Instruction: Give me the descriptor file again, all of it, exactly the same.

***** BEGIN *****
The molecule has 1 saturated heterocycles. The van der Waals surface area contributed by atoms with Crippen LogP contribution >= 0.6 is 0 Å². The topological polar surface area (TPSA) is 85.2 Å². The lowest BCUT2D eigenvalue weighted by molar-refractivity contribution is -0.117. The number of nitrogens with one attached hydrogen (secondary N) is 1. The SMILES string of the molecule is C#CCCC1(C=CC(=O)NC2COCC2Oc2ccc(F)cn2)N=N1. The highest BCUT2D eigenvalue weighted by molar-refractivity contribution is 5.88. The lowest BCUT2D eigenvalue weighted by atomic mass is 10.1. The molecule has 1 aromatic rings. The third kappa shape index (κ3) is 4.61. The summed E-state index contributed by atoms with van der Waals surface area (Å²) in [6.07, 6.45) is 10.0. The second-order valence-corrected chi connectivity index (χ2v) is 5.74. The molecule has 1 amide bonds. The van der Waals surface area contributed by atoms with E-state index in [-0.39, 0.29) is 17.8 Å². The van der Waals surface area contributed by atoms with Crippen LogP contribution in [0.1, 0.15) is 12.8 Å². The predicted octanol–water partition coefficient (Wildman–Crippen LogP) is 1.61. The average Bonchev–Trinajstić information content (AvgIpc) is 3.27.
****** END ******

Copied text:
The molecule has 1 saturated heterocycles. The van der Waals surface area contributed by atoms with Crippen LogP contribution >= 0.6 is 0 Å². The topological polar surface area (TPSA) is 85.2 Å². The lowest BCUT2D eigenvalue weighted by molar-refractivity contribution is -0.117. The number of nitrogens with one attached hydrogen (secondary N) is 1. The SMILES string of the molecule is C#CCCC1(C=CC(=O)NC2COCC2Oc2ccc(F)cn2)N=N1. The highest BCUT2D eigenvalue weighted by molar-refractivity contribution is 5.88. The lowest BCUT2D eigenvalue weighted by atomic mass is 10.1. The molecule has 1 aromatic rings. The third kappa shape index (κ3) is 4.61. The summed E-state index contributed by atoms with van der Waals surface area (Å²) in [6.07, 6.45) is 10.0. The second-order valence-corrected chi connectivity index (χ2v) is 5.74. The molecule has 1 amide bonds. The van der Waals surface area contributed by atoms with E-state index in [-0.39, 0.29) is 17.8 Å². The van der Waals surface area contributed by atoms with Crippen LogP contribution in [0.1, 0.15) is 12.8 Å². The predicted octanol–water partition coefficient (Wildman–Crippen LogP) is 1.61. The average Bonchev–Trinajstić information content (AvgIpc) is 3.27.